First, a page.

Five years before Woodstock Bob managed to pull together a series of what we would now call “raves”—a “fly-in” at the JFK airport hangar where hundreds of his listeners would congregate and sing—with Buffy St. Marie, no less—an incredible set of songs on the subject of flight; and then another time an early “Occupation” (I mean, that’s what we would call it now, now that we have a name for it) of no less than Grand Central Station in New York—all to a soundtrack of great American train songs.

But this—remember well—Radio Unnameable—and we didn’t have names for these things back then; it took decades to find the right names for some of the public consciousness raising that Bob Fass found—just like Einstein described it—by “groping in the dark.”

Literally, in the dark; for this was radio after midnight—at the same time, for what it’s worth—as this review is now being written, in the infectious spirit of Bob Fass. In the words of a great early song by that forever young folk singer, Bob Dylan,
I saw the morning light

I saw the morning light

It’s not that I am an early riser

I just didn’t get to sleep last night.

(I’m a Walking Down the Line.)

Well, dear Reader, I didn’t get to sleep last night either. Because I wanted to be Bob Fass (and Dylan too) for one night—staying up to get you the story the way it should be told, in the wee small hours as my friend Michael Simmons put it so well.

For those of us out here on the left coast, this movie will finally make you appreciate your own Pacific station—KPFK—even more. For with all the twice-told tales of KPFK’s internecine battles through the years—and some of them were delicious enough to leak out into the mainstream press as well—KPFK, in over fifty years has never gone off the air. Through all its inner sanctum upheavals, coup d’etats and disagreements over its mission, it has remained true to its original vision of listener-sponsored free speech radio.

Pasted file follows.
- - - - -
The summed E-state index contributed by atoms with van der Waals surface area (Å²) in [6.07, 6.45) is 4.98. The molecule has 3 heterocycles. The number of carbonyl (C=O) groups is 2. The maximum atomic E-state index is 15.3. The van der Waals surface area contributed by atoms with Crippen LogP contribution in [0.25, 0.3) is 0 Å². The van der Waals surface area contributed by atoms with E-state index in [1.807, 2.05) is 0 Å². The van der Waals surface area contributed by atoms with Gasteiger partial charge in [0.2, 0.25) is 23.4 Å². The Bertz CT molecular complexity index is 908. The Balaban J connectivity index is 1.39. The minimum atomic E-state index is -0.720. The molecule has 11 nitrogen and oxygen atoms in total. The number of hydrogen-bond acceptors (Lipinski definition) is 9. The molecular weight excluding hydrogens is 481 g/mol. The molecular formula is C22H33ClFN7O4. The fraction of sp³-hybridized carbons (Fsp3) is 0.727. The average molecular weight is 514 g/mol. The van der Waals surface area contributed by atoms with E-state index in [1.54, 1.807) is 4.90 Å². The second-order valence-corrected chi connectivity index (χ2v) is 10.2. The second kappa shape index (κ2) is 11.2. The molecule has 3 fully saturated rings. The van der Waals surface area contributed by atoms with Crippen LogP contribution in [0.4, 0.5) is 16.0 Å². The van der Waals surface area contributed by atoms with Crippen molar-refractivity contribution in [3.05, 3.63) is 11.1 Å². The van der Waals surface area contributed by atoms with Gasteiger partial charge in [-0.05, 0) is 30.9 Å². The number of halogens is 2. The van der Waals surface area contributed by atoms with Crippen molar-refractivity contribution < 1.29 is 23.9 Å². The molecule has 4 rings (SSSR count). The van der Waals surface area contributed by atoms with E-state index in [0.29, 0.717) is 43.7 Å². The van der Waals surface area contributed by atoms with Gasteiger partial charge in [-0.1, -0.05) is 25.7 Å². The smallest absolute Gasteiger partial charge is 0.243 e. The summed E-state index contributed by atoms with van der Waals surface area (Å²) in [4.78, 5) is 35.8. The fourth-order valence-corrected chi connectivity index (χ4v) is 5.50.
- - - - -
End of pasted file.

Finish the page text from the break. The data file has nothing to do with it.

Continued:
One cannot say the same thing for its mother station—WBAI in New York (from which its current flagship program Amy Goodman’s Democracy Now is produced and broadcast). For as this warts-and-all documentary about Radio Unnameable painfully reveals, it did go silent—and not just for a few minutes, which characteristically would happen on some of Bob Fass’s psychedelic interviews—but for 51 days—during which time Fass was unceremoniously fired—a more “politically correct” younger more ethnic Program Director tried to take over the station—and Bob spent his forty plus days in the wilderness—which actually turned into seven years before he was able to come back to the studio where he still presides on Thursday in—as Michael (and Frank Sinatra) would say—the wee small hours.

But that’s another story. And to hear how it ends I’m afraid you will have to see the movie. I’m not going to ruin it for you.

As for this one, the sun has come up, it’s now 7:30am, and yes, it’s been a hard day’s night. Memo to John and Paul: I should be sleeping like a log.

Radio Unnameable plays until Thursday, April 11 at the Arena Cinema, 1625 N. Las Palmas, LA 90028 (next to The Egyptian Theatre). You can view the movie trailer

On Tuesday evening, April 9, from 7:00 to 10:00pm at The Talking Stick in Venice, 1411 Lincoln Blvd., LA, CA 90291 Ross Altman will host Rebels With a Cause, celebrating the musical legacies of Paul Robeson (born on April 9, 1898), Marian Anderson (who gave her Easter Sunday Concert in front of The Lincoln Memorial April 9, 1939) and Phil Ochs (who died by his own hand on April 9, 1976).

Would that Phil had called Bob Fass that night; if anyone could have talked him out of it, it would have been his old friend from “WLSD.” This musical tribute at The Talking Stick is free and open to the public, no cover, tips welcome, one drink minimum. 310-450-6052 .Don’t you dare miss it!

Ross Altman may be reached at greygoosemusic@aol.com